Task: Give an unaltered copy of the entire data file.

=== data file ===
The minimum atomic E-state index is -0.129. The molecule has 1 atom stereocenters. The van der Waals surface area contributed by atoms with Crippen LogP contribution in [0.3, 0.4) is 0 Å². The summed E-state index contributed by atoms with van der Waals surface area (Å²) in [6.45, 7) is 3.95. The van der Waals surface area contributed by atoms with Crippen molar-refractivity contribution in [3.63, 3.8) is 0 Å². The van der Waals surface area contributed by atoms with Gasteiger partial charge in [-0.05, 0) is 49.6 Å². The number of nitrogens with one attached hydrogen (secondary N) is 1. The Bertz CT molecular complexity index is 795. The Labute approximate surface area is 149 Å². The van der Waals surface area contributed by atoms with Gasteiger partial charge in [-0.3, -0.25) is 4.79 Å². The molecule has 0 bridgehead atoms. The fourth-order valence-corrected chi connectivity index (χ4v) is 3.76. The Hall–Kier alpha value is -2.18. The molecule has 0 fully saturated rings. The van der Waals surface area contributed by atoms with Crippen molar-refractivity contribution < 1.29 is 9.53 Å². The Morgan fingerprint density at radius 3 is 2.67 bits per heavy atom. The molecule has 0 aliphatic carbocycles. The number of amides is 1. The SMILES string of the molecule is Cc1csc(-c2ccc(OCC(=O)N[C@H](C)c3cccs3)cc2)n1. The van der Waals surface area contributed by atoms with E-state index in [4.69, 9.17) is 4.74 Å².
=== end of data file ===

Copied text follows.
The minimum atomic E-state index is -0.129. The molecule has 1 atom stereocenters. The van der Waals surface area contributed by atoms with Crippen LogP contribution in [0.3, 0.4) is 0 Å². The summed E-state index contributed by atoms with van der Waals surface area (Å²) in [6.45, 7) is 3.95. The van der Waals surface area contributed by atoms with Crippen molar-refractivity contribution in [3.63, 3.8) is 0 Å². The van der Waals surface area contributed by atoms with Gasteiger partial charge in [-0.05, 0) is 49.6 Å². The number of nitrogens with one attached hydrogen (secondary N) is 1. The Bertz CT molecular complexity index is 795. The Labute approximate surface area is 149 Å². The van der Waals surface area contributed by atoms with Gasteiger partial charge in [-0.3, -0.25) is 4.79 Å². The molecule has 0 bridgehead atoms. The fourth-order valence-corrected chi connectivity index (χ4v) is 3.76. The Hall–Kier alpha value is -2.18. The molecule has 0 fully saturated rings. The van der Waals surface area contributed by atoms with Crippen molar-refractivity contribution < 1.29 is 9.53 Å². The Morgan fingerprint density at radius 3 is 2.67 bits per heavy atom. The molecule has 0 aliphatic carbocycles. The number of amides is 1. The SMILES string of the molecule is Cc1csc(-c2ccc(OCC(=O)N[C@H](C)c3cccs3)cc2)n1. The van der Waals surface area contributed by atoms with E-state index in [4.69, 9.17) is 4.74 Å².